Kant on Essence and Nature

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This paper investigates Kant’s account of “real essence” and of a thing’s “nature”. Notwithstanding their wide negligence in the literature, these concepts belong to the central ones of Kant’s metaphysics. I argue that, on the one hand, Kant is in continuity with the Aristotelian-Scholastic tradition of essence. But, on the other hand, he also follows Locke in distinguishing between “logical” and “real” essence. Contrary to recent attempts of aligning real essence with contemporary approaches to essence, I will defend the thesis that Kant equates real essence and (formal) nature, and that real essence has a causal, but no constitutive role. I shall also respond to potential objections and discuss some developments of Kant’s views.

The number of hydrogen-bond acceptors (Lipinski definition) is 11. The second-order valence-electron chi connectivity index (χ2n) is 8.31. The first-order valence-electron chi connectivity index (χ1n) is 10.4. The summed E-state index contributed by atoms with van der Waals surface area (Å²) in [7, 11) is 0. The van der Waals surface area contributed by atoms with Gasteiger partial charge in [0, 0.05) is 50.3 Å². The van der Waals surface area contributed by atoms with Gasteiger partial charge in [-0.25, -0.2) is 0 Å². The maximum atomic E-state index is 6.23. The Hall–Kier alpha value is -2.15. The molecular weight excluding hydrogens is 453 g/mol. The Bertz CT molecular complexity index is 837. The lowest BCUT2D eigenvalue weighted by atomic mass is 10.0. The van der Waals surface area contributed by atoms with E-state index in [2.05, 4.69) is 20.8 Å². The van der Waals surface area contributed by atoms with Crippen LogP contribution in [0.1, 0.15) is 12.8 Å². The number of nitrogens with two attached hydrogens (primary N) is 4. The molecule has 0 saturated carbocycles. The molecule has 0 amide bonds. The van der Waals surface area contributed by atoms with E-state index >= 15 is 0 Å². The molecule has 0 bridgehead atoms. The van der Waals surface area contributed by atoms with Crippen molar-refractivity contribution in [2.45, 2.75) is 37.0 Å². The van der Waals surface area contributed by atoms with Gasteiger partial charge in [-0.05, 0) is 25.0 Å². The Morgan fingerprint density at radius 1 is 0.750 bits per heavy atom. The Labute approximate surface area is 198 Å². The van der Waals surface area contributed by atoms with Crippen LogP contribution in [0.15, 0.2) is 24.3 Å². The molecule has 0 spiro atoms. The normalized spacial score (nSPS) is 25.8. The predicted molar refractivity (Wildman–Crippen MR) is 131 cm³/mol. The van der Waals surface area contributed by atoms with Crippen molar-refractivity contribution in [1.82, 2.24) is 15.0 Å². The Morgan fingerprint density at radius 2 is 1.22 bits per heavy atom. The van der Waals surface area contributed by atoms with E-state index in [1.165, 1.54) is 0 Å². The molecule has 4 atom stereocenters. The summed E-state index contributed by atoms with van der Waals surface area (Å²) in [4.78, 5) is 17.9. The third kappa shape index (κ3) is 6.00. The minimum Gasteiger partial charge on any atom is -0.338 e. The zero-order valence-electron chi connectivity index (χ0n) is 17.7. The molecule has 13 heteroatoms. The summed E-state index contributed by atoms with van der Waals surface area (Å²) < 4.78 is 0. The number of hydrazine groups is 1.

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Archival date: 2020-04-04
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